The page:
The Canadian Government has officially informed the United Nations (UN) that the country is committed to reducing emissions 17% by 2020. The UN requested that all participating countries at the climate meetings in Copenhagen commit to a 17% carbon emissions reduction target from a 2005 baseline. Canada's carbon footprint in 2006 was measured at 544,680,000 metric tons of CO2. Meaning that a 17% reduction would result in about 92,595,600 fewer tons of CO2 emissions every year for the nation of about 34 million. This is not the first time that Canada has made a strong commitment to emissions reductions to the UN. Canada signed on to the Kyoto Protocol in 1997, committing the nation to CO2 reductions from a 1990 baseline. In spite of this commitment, Canadian emissions continued to rise to an extent. The US has pledged to cut its greenhouse gas emissions by 17 percent by 2020 from 2005 levels, though the commitment is contingent on passing legislation by Congress.
Monday, 13 September 2010 11:56 Written by Ivan Chan
About one-quarter of all the food prepared in the U.S. gets thrown out, according to the EPA. That's 31 million tons of food each year, much of which decomposes in landfills to produce methane—a heat-trapping gas about 23 times more potent than CO2. The foodservice company Sodexo is creating awareness about food waste among college students, linking waste to climate change. Sodexo's campaign, "Stop Wasting Food," is a follow-up to an Earth Day campaign in 2008 which resulted in 340 campuses eliminating the use of food trays. The current campaign urges students to take only what they can eat at campus dining facilities. Tom Post, Sodexo's president of campus services, said, "We are so careful to source and serve food for our customers in a sustainable way but if locally-sourced food ends up in a landfill then we're simply creating another environmental problem. The good news is that by simply thinking before we eat, we can trash our wasteful habits and dramatically reduce food waste today." In addition to methane from food waste, it entails disposal and therefore carbon emissions from transporting the waste. Food waste is also wasted resources. To reduce waste, Sodexo said it had helped National Geographic reduce water consumption by 18 percent in its cafeteria between 2006 and 2009. The company also assisted Cox Communications with improved recycling and composting, cutting waste by 80 percent. Learn more about how you can reduce your climate impact by visiting Carbonfund.org's Save Energy page: www.carbonfund.org/saveenergy.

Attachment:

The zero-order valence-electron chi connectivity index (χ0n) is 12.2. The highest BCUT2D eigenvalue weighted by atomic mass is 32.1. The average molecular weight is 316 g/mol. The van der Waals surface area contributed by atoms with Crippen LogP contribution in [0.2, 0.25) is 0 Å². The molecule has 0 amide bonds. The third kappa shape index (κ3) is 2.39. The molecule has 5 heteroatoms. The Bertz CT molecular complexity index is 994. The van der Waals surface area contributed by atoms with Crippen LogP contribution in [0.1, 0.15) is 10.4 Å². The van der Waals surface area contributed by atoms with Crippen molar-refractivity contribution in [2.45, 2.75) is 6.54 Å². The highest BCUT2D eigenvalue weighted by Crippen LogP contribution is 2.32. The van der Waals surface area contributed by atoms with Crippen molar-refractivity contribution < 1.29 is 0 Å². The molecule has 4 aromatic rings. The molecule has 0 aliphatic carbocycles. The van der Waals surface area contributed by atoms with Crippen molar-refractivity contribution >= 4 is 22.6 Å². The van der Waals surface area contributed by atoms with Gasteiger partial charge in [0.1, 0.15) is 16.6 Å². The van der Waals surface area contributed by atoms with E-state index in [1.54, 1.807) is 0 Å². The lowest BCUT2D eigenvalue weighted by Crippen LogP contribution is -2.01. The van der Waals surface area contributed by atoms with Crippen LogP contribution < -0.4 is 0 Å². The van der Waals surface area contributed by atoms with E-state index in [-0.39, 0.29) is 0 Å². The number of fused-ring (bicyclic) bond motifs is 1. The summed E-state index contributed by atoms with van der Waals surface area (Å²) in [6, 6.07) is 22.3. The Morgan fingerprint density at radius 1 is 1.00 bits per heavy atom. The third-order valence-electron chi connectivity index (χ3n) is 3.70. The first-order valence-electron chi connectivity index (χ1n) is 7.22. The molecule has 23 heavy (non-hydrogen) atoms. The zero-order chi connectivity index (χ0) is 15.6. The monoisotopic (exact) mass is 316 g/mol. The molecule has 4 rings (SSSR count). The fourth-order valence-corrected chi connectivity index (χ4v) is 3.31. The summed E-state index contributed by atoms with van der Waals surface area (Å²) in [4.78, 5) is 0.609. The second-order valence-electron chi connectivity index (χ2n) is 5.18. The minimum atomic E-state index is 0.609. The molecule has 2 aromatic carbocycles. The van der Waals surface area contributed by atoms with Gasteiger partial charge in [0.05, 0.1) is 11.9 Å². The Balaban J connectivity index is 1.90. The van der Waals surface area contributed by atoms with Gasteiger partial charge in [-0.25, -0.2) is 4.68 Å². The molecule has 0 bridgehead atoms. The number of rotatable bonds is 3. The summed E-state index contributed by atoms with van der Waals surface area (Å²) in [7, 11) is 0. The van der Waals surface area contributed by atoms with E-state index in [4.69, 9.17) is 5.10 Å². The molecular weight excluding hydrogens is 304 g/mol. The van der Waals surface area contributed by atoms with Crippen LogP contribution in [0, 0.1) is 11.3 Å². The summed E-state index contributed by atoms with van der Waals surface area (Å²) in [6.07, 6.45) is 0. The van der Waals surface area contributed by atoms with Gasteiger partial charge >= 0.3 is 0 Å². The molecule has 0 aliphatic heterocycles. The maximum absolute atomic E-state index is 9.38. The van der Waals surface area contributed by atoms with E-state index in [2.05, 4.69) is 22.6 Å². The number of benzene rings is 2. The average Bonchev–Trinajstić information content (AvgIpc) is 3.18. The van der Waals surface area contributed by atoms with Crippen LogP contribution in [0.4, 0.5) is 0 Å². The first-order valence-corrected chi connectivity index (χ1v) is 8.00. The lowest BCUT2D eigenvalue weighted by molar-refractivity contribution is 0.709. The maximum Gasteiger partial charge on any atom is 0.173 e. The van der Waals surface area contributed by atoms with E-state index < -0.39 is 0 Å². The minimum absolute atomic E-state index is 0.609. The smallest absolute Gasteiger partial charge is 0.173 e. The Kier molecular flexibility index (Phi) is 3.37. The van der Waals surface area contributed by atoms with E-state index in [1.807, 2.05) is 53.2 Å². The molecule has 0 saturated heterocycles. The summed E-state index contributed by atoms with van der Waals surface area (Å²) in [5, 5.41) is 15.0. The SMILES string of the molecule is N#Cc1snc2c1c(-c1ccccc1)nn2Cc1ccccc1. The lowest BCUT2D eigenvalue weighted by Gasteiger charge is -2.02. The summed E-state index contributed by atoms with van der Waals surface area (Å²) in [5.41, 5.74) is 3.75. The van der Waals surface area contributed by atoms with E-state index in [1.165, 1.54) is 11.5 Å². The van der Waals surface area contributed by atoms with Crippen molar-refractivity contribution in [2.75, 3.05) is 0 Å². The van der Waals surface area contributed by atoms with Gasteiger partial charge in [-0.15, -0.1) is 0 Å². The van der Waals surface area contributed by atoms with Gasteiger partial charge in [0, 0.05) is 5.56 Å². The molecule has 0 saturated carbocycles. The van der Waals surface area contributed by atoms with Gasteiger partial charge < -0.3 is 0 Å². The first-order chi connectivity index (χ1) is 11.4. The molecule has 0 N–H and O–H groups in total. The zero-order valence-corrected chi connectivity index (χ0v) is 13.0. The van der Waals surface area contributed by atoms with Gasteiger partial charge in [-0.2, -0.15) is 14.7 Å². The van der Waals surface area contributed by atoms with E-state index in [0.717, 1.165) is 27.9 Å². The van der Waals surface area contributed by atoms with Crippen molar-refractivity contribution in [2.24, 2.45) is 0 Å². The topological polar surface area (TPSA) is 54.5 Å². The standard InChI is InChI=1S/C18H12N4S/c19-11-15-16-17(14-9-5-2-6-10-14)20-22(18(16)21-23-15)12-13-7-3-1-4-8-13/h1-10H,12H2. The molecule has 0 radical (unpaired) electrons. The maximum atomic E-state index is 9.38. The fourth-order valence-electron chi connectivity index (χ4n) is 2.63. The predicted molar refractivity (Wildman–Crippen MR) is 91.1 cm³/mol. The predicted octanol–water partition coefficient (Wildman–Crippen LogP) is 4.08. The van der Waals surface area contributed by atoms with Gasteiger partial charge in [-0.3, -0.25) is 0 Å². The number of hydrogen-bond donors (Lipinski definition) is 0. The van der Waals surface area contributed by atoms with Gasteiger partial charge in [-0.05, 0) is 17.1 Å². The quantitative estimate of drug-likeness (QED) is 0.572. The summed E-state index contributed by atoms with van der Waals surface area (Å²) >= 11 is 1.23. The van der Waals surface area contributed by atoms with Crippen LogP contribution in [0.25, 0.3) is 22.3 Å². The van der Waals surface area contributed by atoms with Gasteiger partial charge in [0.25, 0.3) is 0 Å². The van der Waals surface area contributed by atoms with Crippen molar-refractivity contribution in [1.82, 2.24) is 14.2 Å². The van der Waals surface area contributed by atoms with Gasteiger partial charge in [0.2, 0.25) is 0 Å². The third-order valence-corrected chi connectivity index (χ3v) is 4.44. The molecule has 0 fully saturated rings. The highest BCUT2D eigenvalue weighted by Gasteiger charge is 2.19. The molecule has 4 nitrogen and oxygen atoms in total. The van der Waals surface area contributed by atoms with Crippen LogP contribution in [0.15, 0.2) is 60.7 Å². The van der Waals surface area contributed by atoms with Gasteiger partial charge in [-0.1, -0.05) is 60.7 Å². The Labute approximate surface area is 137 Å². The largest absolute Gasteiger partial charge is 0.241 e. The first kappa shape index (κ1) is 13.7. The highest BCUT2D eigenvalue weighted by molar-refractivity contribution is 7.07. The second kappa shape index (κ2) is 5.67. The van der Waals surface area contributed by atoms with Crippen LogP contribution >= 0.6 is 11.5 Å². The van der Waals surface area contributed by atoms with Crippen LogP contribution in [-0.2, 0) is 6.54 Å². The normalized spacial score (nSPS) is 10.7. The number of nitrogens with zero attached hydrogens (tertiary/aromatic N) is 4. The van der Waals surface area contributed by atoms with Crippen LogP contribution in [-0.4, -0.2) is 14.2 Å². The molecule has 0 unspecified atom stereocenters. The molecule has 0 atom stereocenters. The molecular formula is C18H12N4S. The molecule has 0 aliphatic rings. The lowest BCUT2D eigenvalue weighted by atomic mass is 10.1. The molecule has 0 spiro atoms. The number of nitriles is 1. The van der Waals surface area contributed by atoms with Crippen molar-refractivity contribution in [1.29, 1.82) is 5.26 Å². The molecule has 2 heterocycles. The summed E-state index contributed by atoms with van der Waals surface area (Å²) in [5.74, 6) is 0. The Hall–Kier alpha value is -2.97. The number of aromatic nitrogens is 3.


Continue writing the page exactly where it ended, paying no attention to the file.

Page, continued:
Life is hard and filled with technology, people and all sorts of things that seem to all too often stress me out. That is why when I take a vacation the best thing for me, if I want to relax, is to get as far away from everything as possible. Camping is a great way to recharge your battery, vacation on the cheap, experience nature, and maintain a small carbon footprint. My favorite camping trip to date was when I piled some supplies in a canoe and paddled aimlessly through the Georgian Bay, looking for the perfect island to camp on. The waters were clear (and cold!) and the weather was perfect. All I needed on that trip to make me happy was some easy to make food, a cheap bottle of wine and some pieces of driftwood to make a fire. My carbon footprint was small, but my satisfaction was great. When traveling, much of your carbon footprint comes from getting you to and from your destination. So when picking your camping location, consider some place close enough to drive. Sites like trails.com provide a quick reference for camping locations near where you live. Also, consider supporting Carbonfund.org's CarbonFree® Partners, like Mountain Plus, when looking to gear up for your trip. Also, where ever you may roam, offset the car or flight emissions that got you there. This Labor Day, if you are looking for a real break from life, pack a tent and some food and make a b-line for the wilderness. Camping keeps your carbon footprint small, won't break the budget and it might be exactly what you need to recharge your battery.
Wednesday, 21 April 2010 13:00 Written by Michelle Lam
To celebrate the 40th anniversary of Earth Day this Thursday, April 22, the Earth911 news site is running a Twitter contest with a chance to win great prizes like the CarbonFree® Certified GoECOlife™ SOHO 8-Sheet ULTRA-QUIET™ Paper Shredder. In the 20 days leading up to Earth Day, Earth911 has been giving 2 tips a day as to how people can lead a greener lifestyle and reduce their carbon footprint. For instance, replacing one's incandescent light bulbs with compact fluorescent light bulbs (CFLs) is a simple step that reduces energy consumption by up to 75 percent. Contestants must have a Twitter account and need only to Re-tweet the Earth Day Channel as new tips are released to be entered for a chance to win eco-friendly prizes. Up for grabs are, among other things, an Interactive Boxed Set of stationery courtesy of Ecosaurus, eco-friendly T-shirts courtesy of Earth911, and the Carbonfund.org CarbonFree® Certified GoECOlife™ shredder. Winners of the contest will be announced April 23. What are you waiting for? It's a win-win situation: learn how to reduce your carbon footprint, share what you learn with others, and be entered for a chance at a prize!